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Anxious anticipation over fourth Singapore telco drives renewed competition

As the country awaits the possible entry of a fourth mobile operator, existing market players have begun slashing data fees in a heated price war triggered by a potential entrant that has yet to secure its bid.

The much-anticipated possible entry of a fourth mobile operator in Singapore has pushed market players into a price war, with one after another slashing their data charges and offering new service options.

And it all started with a contender for the fourth telco role that has yet to secure its bid or achieve the required network coverage. MyRepublic on Wednesday called for consumers to register their interest in data plans the service provider said it would introduce should it succeed in obtaining its telco license. Its proposed offerings include an S$8 a month 2GB data plan or S$80 a month package with unlimited local data access.

"These are the plans MyRepublic aims to deliver if we win the bid to become Singapore's fourth telco," it said on its website. It added that service plans that included call roaming and SMS would be unveiled later.

An auction has been scheduled to be held in the third quarter, which will see fresh spectrum released to support a new mobile network operator as well as allow existing players to boost their service offerings.

MyRepublic said it was working with investors to raise S$250 million and fund its network rollout, adding that its "preparations for the bid" would be finalised by next month.

Its announcement this week triggered a flurry of activities among Singapore's three existing operators, with one after another unveiling data packages at lower prices. Singtel said its new add-on service option, DataX2, enabled its subscribers to double their current monthly mobile data cap for an additional S$5.90, regardless of their service tiers.

M1 followed up with its own "Upsized Data" option, also allowing its subscribers to top up their monthly plan with S$5.90 to increase their data allowance. The extent of the increase would depend on their current service plan where i-Lite subscribers, for instance, would bump up their current 3GB data cap to 5GB, while i-Max subscribers would have theirs bumped up from 7GB to 13GB.

The mobile operator also added new options to its portfolio of SIM-only plans including the mySIM+ 20 package, which would include 4GB data, 150 minutes of call-time, and 800 SMS/MMS at S$20 a month.

StarHub was next to follow, offering its customers the option to increase their data allowance by 3GB for an additional S$3 a month.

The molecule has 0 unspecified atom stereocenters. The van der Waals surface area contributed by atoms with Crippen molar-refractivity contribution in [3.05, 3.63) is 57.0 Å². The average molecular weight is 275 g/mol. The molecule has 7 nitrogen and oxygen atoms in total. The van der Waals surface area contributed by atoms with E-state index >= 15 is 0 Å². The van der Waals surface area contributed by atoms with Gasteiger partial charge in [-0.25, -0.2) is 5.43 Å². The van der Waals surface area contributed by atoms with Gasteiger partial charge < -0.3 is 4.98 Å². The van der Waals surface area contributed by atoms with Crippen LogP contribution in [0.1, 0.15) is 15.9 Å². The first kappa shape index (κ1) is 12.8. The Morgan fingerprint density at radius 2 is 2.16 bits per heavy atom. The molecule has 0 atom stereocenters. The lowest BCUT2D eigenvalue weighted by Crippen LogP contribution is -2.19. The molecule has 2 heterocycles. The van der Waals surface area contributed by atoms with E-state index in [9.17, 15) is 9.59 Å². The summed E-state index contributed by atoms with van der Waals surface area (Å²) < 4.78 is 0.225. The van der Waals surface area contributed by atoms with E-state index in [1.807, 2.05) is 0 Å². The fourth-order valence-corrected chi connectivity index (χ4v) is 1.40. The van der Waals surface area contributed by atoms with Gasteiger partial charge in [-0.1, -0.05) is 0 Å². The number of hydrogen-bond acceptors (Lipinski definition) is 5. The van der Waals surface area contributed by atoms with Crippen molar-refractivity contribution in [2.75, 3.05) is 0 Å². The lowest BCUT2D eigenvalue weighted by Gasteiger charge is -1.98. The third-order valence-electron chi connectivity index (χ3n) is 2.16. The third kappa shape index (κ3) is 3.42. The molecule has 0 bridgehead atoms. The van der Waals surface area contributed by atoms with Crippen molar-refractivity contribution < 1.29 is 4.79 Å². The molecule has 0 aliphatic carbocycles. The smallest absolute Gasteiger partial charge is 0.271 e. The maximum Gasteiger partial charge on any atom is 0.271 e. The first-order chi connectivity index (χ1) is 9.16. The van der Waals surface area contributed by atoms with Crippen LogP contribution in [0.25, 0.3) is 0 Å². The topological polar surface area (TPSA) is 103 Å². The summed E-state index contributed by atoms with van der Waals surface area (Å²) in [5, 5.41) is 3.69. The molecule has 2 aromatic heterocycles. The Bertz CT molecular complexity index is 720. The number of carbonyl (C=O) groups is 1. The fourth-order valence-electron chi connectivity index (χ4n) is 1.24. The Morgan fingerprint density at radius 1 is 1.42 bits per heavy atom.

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MyRepublic's campaign bid for fourth Singapore telco license

The slew of new service options should be welcomed news for Singapore consumers, many of whom cried foul in 2012 when all three operators slashed the then-standard 12GB mobile data cap to 2GB. There were more upset customers when StarHub said it would start charging for its 4G service, which it had initially offered as a free value-added service. The telco eventually decided against charging for the service.

Critics, however, noted that MyRepublic was jumping the gun, promising to deliver on service plans without detailing how it planned to do so and first securing its license. And it remained to be seen how much the fourth telco would have to pitch to snag the required spectrum at the upcoming auction.

Singtel CEO Chua Sock Koong also voiced concerns the new market entrant would force a price war, noting: "The only way they can gain customers will be by way of reducing prices. The existing operators would look at how best to respond. Clearly just leading prices down, it's not good for the sustainability of the industry."

Chua is right, market competition shouldn't be led by price alone, but it serves as a good start to getting customers excited again in a market most had deemed to be stagnant, and non-innovative.

While it remains to be seen if MyRepublic will succeed in its bid or be able to roll out a robust mobile network, at the very least, its announcement this week helped provide a glimpse of what existing market players can come up with when push comes to shove.

And who knows, down the road, it may even fire off enough innovation in the market to sustain four viable players, without the need for a price war.